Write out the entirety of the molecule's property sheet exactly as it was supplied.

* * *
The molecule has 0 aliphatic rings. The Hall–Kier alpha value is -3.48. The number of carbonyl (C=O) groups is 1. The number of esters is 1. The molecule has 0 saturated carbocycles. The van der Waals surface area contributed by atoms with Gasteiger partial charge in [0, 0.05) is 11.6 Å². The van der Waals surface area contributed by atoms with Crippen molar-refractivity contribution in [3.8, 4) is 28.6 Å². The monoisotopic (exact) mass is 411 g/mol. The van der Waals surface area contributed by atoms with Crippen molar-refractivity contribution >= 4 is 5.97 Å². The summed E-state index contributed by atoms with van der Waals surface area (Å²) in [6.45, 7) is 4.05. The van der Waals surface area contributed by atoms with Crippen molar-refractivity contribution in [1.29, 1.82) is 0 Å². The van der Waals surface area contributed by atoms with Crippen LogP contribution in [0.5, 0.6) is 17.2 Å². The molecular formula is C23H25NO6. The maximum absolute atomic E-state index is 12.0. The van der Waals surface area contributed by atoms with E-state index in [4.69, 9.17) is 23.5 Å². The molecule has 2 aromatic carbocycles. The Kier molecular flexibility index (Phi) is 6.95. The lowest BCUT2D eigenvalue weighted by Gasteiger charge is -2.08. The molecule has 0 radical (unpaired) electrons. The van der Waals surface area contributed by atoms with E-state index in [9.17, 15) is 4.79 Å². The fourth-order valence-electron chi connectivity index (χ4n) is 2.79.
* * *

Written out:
The molecule has 0 aliphatic rings. The Hall–Kier alpha value is -3.48. The number of carbonyl (C=O) groups is 1. The number of esters is 1. The molecule has 0 saturated carbocycles. The van der Waals surface area contributed by atoms with Gasteiger partial charge in [0, 0.05) is 11.6 Å². The van der Waals surface area contributed by atoms with Crippen molar-refractivity contribution in [3.8, 4) is 28.6 Å². The monoisotopic (exact) mass is 411 g/mol. The van der Waals surface area contributed by atoms with Crippen molar-refractivity contribution >= 4 is 5.97 Å². The summed E-state index contributed by atoms with van der Waals surface area (Å²) in [6.45, 7) is 4.05. The van der Waals surface area contributed by atoms with Crippen molar-refractivity contribution in [1.29, 1.82) is 0 Å². The van der Waals surface area contributed by atoms with Crippen LogP contribution in [0.5, 0.6) is 17.2 Å². The molecular formula is C23H25NO6. The maximum absolute atomic E-state index is 12.0. The van der Waals surface area contributed by atoms with E-state index in [4.69, 9.17) is 23.5 Å². The molecule has 2 aromatic carbocycles. The Kier molecular flexibility index (Phi) is 6.95. The lowest BCUT2D eigenvalue weighted by Gasteiger charge is -2.08. The molecule has 0 radical (unpaired) electrons. The van der Waals surface area contributed by atoms with E-state index in [9.17, 15) is 4.79 Å². The fourth-order valence-electron chi connectivity index (χ4n) is 2.79.